AB - Bacteria were aggregated in a paddle mixer, producing highly amorphous aggregates of 3-300 μm diameter with an average fractal dimension of D = 2.52. To determine the rate that these types of biological flocs could coagulate with other particles, collision frequencies of these aggregates with small (0.49 μm diameter) fluorescent yellow green (YG) latex microspheres were measured in a paddle mixer at a mean shear rate of 17 s- 1. As the aggregate sizes (<5 μm) approached that of the small YG microspheres, measured collision rates converged to values similar to those predicted by two conventional coagulation models (rectilinear and curvilinear) developed for collisions between spherical particles. Collision frequencies between larger bacterial aggregates (L(a) ~100 μm) and YG microspheres were found to be as much as 2 orders of magnitude smaller than values predicted using a rectilinear coagulation model but 5 orders of magnitude higher than predicted using the curvilinear model. Similar but slightly larger collision frequencies were obtained for aggregates (D = 2.31) made from red-stained microspheres (2.93 μm diameter). These data when combined with other data for larger inorganic aggregates indicate that the collision function increases from 10-10 to 10-6 cm3 s-1 for fractal aggregates 3-1000 μm in size with small particles. These results demonstrate that fractal aggregates of particles collide much more frequently than expected based on spherical-particle coagulation models and suggest that coagulation rates in natural systems are much more rapid than predicted by coagulation models based on impermeable spheres.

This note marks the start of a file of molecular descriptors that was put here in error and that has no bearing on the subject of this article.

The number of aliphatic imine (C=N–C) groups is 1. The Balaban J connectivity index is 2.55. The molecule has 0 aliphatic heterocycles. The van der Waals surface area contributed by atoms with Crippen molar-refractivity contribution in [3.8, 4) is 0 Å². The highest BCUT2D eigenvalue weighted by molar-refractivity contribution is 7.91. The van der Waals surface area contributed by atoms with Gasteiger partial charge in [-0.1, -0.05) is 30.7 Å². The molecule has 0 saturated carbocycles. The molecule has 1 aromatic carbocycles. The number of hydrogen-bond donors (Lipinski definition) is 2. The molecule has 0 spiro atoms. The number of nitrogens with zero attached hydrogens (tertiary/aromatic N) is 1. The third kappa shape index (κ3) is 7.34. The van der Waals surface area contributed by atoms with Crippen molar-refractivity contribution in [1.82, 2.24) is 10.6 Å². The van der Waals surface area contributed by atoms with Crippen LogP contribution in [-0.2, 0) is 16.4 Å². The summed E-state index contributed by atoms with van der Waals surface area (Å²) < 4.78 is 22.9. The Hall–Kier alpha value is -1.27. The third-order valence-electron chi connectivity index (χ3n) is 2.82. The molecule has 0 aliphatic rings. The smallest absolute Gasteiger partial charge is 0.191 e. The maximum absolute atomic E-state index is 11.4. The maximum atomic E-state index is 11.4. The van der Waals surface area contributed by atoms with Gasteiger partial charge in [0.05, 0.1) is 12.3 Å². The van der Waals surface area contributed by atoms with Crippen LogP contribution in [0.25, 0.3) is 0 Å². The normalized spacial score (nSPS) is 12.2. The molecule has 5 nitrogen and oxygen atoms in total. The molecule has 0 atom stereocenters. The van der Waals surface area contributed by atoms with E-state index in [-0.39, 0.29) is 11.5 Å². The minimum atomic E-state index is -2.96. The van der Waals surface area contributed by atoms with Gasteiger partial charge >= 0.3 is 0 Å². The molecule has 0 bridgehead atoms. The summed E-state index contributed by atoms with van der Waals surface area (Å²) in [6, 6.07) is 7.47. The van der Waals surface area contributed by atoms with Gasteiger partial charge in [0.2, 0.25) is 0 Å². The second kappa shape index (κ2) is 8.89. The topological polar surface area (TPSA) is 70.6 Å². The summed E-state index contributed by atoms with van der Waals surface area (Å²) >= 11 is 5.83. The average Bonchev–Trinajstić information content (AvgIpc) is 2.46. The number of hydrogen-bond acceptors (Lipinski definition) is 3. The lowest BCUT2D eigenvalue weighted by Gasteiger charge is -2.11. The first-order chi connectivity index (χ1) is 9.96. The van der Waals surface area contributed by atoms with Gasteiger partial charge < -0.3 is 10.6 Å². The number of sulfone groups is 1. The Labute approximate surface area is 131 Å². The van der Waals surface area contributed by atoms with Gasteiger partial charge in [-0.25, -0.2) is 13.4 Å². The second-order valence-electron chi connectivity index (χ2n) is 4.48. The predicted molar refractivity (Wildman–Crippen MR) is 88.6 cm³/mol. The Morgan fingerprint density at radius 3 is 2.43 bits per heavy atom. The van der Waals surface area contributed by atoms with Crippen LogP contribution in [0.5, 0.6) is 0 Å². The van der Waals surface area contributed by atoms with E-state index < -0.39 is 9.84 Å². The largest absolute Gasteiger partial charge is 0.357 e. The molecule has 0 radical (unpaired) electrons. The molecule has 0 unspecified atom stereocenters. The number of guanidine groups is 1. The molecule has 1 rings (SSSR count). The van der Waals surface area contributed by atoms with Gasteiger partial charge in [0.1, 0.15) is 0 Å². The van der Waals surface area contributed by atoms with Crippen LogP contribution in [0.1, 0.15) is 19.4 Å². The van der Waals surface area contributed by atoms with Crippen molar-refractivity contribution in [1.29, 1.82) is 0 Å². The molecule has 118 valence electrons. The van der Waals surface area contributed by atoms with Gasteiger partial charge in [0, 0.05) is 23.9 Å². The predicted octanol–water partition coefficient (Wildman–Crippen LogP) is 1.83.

UR - http://www.scopus.com/inward/record.url?scp=0033168001&partnerID=8YFLogxK

UR - http://www.scopus.com/inward/citedby.url?scp=0033168001&partnerID=8YFLogxK

U2 - 10.1021/es981125v

DO - 10.1021/es981125v

M3 - Article

VL - 33

SP - 2247

EP - 2251

JO - Environmental Science & Technology

JF - Environmental Science & Technology

SN - 0013-936X

IS - 13

ER -